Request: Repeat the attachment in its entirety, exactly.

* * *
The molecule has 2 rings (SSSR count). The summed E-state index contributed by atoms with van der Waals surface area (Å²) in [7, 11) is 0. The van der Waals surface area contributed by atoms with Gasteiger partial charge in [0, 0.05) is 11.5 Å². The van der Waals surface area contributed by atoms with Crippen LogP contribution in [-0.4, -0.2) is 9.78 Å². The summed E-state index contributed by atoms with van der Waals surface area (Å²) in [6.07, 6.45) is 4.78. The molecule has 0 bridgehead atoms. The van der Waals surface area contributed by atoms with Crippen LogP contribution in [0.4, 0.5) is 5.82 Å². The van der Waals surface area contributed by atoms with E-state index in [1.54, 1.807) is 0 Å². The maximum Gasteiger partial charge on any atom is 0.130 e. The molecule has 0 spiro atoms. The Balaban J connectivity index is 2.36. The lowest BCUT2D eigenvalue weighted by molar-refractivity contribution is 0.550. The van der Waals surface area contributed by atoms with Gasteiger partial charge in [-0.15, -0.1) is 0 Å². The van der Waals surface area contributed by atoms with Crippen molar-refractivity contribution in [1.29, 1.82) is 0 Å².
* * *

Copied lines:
The molecule has 2 rings (SSSR count). The summed E-state index contributed by atoms with van der Waals surface area (Å²) in [7, 11) is 0. The van der Waals surface area contributed by atoms with Gasteiger partial charge in [0, 0.05) is 11.5 Å². The van der Waals surface area contributed by atoms with Crippen LogP contribution in [-0.4, -0.2) is 9.78 Å². The summed E-state index contributed by atoms with van der Waals surface area (Å²) in [6.07, 6.45) is 4.78. The molecule has 0 bridgehead atoms. The van der Waals surface area contributed by atoms with Crippen LogP contribution in [0.4, 0.5) is 5.82 Å². The van der Waals surface area contributed by atoms with E-state index in [1.54, 1.807) is 0 Å². The maximum Gasteiger partial charge on any atom is 0.130 e. The molecule has 0 spiro atoms. The Balaban J connectivity index is 2.36. The lowest BCUT2D eigenvalue weighted by molar-refractivity contribution is 0.550. The van der Waals surface area contributed by atoms with Gasteiger partial charge in [-0.15, -0.1) is 0 Å². The van der Waals surface area contributed by atoms with Crippen molar-refractivity contribution in [1.29, 1.82) is 0 Å².